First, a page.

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Math Help - curvature

  1. #1
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    curvature

    find the curvature K of the curve....

    r(t) = 4t i + 3 cos t j + 3 sin t k

    i am confused after i find r'(t)...
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  2. #2
    Behold, the power of SARDINES!
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    Quote Originally Posted by chris25 View Post
    find the curvature K of the curve....

    r(t) = 4t i + 3 cos t j + 3 sin t k

    i am confused after i find r'(t)...
    Here is the formula

    \kappa=\frac{|\frac{dr}{dt} \times (\frac{dr}{dt})^2|}{|\frac{dr}{dt}|^3}

    I have to go to work. I will finish later if no one else has.

    Good luck.
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  3. #3
    Super Member wingless's Avatar
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    Quote Originally Posted by TheEmptySet View Post
    Here is the formula

    \kappa=\frac{|\frac{dr}{dt} \times \color{red}(\frac{dr}{dt})^2\color{black}|}{|\frac  {dr}{dt}|^3}

    I have to go to work. I will finish later if no one else has.

    Good luck.
    As far as I know, it's \kappa = \frac{\left | \frac{dr}{dt} \times \frac{d^2r}{dt^2}\right |}{\left | \frac{dr}{dt} \right |^3} = \frac{\left | \dot {r} \times \ddot {r} \right |}{\left | r \right |^3}

    See here if you wonder how to get the formula:
    Curvature -- from Wolfram MathWorld
    Last edited by wingless; June 10th 2008 at 12:37 PM.
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  4. #4
    Behold, the power of SARDINES!
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    Quote Originally Posted by wingless View Post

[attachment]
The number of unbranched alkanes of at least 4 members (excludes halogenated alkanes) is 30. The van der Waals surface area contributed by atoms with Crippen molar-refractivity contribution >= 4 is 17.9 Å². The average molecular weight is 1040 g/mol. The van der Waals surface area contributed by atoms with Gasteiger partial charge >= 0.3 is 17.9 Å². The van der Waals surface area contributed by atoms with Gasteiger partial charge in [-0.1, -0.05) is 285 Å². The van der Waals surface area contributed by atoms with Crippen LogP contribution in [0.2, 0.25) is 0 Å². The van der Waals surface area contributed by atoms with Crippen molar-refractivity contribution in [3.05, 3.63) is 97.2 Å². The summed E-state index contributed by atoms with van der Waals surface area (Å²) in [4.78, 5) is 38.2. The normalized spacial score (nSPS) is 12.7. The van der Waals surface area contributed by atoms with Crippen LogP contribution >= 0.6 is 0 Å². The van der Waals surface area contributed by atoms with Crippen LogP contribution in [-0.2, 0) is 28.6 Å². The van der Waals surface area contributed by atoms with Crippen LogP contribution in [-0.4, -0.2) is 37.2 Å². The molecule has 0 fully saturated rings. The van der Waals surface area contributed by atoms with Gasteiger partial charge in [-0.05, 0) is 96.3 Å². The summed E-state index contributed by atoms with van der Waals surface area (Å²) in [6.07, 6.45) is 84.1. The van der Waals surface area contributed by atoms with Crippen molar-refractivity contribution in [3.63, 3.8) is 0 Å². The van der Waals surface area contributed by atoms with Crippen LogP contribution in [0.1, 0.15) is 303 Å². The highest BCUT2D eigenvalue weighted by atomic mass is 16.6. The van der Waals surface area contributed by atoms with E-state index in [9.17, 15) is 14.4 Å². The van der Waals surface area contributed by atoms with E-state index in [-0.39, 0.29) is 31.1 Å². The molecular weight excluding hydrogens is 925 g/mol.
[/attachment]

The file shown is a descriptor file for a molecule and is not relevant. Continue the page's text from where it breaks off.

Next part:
As far as I know, it's \kappa = \frac{\left | \frac{dr}{dt} \times \frac{d^2r}{dt^2}\right |}{\left | \frac{dr}{dt} \right |^3} = \frac{\left | \dot {r} \times \ddot {r} \right |}{\left | r \right |^3}

    See here if you wonder how to get the formula:
    Curvature -- from Wolfram MathWorld
    @ wingless You are correct Thanks that is what I get for trying to do it in a hurry.

     r(t)=<4t,3\cos(t),3\sin(t)

    \frac{dr}{dt}=<4,-3\sin(t),3\cos(t)>

    \frac{d^2r}{dt^2}=<0,-3\cos(t),-3\sin(t)>

    Now we take the cross product to get

    \begin{vmatrix} <br />
i & j & k \\<br />
4 & -3\sin(t) & 3\cos(t) \\<br />
0 & -3\cos(t) & -3\sin(t) \\<br />
\end{vmatrix}=(9\sin^2(t)+9\cos(t))\vec i-(-12\sin(t)-0)\vec j+(-12\cos(t)-0)\vec k

    Simplifying and taking the magnitude we get

    =|<9,12\sin(t),-12\cos(t)>|=\sqrt{(9)^2+(12\sin(t))^2+(-12\cos(t))^2}
    =\sqrt{81+144(\sin^{2}(t)+\cos^{2}(t))}=\sqrt{225}  =15

    Now we need the magnitude of

    \bigg| \frac{dr}{dt}\bigg|=\sqrt{4^2+(-3\sin(t))^2+(3\cos(t))^2}=\sqrt{16+9(\sin^2(t)+\co  s^2(t))}=\sqrt{25}=5

    Finally we get

    \kappa=\frac{15}{5^3}=\frac{3}{25}

    Yeah.

    Sorry about the typo before.
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